This was my first time ever to visit Canada. I had to think about this when asked, because I know I have wanted to for a long time. I remember I did a country report on Canada in the 5th grade. I have never met a Canadian that I didn't like. They don't have the "ugly American" stereotype that we do. I know I'm generalizing., but my short trip there only confirmed my preconceived ideas. Nice people, great urban planning, community-oriented.
One of the best things about Vancouver is their public transportation system, especially the Sky Train. I don't know if this is what is planned for Oahu, but if it is, I'm looking forward to it. I paid 9.75 for a day pass every day and that was so convenient as you could use this on the buses and trolleys too. I think it also covers the sea buses, but I never tried it, so I am not sure. What a convenience not to have to worry about having the correct change every time you want to get on a bus. You may be tempted not to pay for the Sky Train, as it seems to be on an honor system, but I wouldn't if I were you. It IS breaking the law to ride without paying and IF you should be caught, I imagine the fees would be painful.
Since I was there for a writing for animation class. I really only had 3 days as a tourist, and I know there was so much more to see and do that I didn't have time for. Trip Advisor helped me narrow down my choices.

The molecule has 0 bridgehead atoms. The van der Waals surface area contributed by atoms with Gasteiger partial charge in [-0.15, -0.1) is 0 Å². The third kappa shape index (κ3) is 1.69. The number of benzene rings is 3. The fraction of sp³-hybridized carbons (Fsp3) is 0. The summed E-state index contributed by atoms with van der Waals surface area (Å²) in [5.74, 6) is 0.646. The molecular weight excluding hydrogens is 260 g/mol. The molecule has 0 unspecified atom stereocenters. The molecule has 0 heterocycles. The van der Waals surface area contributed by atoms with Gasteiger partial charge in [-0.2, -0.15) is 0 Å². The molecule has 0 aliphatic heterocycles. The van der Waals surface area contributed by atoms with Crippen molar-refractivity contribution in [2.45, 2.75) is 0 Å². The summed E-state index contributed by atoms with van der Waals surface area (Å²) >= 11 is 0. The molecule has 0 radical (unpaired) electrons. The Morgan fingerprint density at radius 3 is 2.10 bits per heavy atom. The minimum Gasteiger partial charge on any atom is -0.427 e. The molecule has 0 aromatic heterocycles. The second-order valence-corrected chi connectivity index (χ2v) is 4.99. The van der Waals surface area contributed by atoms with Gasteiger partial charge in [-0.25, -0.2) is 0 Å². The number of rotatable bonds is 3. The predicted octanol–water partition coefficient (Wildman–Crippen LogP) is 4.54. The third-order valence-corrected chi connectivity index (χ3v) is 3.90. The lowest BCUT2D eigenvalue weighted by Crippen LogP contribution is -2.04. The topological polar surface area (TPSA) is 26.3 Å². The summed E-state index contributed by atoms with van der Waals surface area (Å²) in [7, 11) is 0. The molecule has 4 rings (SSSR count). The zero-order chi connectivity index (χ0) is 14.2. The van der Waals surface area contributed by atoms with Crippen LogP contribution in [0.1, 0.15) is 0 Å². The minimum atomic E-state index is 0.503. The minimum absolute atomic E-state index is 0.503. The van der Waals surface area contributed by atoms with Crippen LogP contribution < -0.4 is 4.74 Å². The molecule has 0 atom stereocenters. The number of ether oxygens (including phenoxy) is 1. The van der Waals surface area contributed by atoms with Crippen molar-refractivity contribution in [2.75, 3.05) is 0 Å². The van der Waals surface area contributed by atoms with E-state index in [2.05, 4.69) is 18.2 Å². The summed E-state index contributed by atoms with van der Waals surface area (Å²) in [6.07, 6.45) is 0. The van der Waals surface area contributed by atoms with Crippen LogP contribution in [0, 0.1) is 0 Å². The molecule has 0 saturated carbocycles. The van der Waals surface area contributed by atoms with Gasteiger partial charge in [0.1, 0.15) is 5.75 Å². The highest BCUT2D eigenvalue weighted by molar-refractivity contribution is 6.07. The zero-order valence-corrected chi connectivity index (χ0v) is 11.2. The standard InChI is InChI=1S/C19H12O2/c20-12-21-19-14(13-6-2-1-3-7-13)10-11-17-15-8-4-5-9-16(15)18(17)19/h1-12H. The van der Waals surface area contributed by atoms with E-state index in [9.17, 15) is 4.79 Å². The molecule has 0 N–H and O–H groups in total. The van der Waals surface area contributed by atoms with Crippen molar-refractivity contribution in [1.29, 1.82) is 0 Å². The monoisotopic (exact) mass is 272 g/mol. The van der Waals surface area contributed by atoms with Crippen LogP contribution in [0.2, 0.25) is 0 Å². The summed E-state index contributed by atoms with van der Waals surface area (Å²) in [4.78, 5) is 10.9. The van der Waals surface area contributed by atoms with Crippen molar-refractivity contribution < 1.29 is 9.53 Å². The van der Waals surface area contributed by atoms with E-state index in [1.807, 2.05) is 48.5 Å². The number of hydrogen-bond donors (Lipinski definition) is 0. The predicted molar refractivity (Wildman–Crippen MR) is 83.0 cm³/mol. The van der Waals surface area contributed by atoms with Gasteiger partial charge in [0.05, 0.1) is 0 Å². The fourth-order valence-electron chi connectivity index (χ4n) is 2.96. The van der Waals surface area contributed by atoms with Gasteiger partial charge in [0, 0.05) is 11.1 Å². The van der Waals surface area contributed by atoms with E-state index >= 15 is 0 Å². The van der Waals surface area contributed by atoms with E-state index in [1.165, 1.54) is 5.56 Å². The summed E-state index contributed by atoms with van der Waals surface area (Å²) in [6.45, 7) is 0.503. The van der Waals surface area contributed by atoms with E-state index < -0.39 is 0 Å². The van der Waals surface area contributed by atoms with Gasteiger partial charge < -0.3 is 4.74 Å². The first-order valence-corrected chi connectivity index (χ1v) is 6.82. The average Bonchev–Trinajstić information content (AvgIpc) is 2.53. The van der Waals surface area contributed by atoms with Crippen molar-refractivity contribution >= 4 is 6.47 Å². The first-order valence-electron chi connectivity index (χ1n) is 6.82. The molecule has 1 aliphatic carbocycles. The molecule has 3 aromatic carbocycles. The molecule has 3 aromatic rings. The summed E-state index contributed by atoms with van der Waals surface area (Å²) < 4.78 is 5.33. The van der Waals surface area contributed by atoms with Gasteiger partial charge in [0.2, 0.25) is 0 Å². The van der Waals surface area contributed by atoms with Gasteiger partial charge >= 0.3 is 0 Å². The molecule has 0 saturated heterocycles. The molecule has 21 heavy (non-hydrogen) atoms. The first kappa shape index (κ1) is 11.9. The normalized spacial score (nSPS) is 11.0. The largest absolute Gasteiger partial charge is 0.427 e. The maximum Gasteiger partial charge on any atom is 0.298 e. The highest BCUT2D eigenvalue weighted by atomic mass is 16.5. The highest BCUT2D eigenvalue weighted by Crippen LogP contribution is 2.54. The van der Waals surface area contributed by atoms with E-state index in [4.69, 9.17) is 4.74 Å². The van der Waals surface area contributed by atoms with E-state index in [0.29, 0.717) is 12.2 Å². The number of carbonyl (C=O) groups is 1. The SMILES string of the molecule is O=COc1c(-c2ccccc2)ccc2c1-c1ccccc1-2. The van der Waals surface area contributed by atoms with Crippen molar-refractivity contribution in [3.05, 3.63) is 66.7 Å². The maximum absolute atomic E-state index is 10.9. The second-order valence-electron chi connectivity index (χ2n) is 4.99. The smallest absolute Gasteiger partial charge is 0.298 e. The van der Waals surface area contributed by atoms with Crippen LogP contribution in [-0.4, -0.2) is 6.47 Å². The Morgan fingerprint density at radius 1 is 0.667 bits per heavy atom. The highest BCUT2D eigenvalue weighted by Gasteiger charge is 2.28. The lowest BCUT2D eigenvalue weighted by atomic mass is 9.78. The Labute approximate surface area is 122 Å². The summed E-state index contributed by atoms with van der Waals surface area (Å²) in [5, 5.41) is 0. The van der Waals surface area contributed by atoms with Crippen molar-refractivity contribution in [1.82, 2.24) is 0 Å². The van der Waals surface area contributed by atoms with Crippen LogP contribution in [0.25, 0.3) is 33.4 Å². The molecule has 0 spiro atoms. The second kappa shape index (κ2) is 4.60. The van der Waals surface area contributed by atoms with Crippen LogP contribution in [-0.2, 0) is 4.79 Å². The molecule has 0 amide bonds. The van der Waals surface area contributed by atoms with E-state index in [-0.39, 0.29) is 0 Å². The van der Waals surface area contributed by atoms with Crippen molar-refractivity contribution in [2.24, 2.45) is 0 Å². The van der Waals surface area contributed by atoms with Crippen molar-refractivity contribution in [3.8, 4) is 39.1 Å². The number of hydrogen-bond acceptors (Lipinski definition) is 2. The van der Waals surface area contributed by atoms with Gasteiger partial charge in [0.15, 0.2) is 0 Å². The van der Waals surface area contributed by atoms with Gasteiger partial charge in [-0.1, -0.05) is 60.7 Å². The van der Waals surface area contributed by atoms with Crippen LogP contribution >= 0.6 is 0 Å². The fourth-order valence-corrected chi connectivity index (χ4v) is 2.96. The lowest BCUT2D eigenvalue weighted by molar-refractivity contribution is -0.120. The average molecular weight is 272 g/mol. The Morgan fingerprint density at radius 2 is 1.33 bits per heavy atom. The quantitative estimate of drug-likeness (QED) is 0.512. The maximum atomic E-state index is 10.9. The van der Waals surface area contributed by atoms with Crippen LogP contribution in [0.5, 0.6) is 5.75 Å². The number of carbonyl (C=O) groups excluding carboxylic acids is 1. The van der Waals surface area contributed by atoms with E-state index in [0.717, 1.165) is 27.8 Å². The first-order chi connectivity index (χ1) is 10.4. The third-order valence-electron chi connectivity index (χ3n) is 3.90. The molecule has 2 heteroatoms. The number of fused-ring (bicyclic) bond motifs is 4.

On my first day, I went to Stanley Park. One of the reviews said this was like New York's Central Park, but on the waterfront.
When I looked at a map and where I had gone, I think I only covered 1/10 th of the park. Since I am a walker, I did not get a trolley ride that would have taken me around the park with narration, and I may do that if I ever have a chance. But my walk was lovely. The leaves were just beginning to turn color, and the evergreens made my walk smell like Christmas.
Though there were many parts of this park, I knew I had to see the totem poles. Here was my introduction to the First Nations of the area. Who hasn't heard of totem poles, but there's something about having large physical representations of the indigenous people, who still live and breathe in the area, that make you connect to and respect the place you are visiting.
I was trying to find my way to another tourist spot from here, but instead found myself on Robson Street, which I remember from Trip Advisor, was a good shopping street. It was about 4:00, and I was attracted to a Malaysian Restaurant, the Banana Leaf, because of their photos of their food displayed on the sidewalk. To my good fortune, it was happy hour and some items on their menu were half off. It was a delicious meal, lettuce wraps, papaya mango kerabu, and ginger beer.
On my second day, I went to Granville Island, which I thought was going to be like going to another Island, but it was really very close. You don't even realize you're on another island.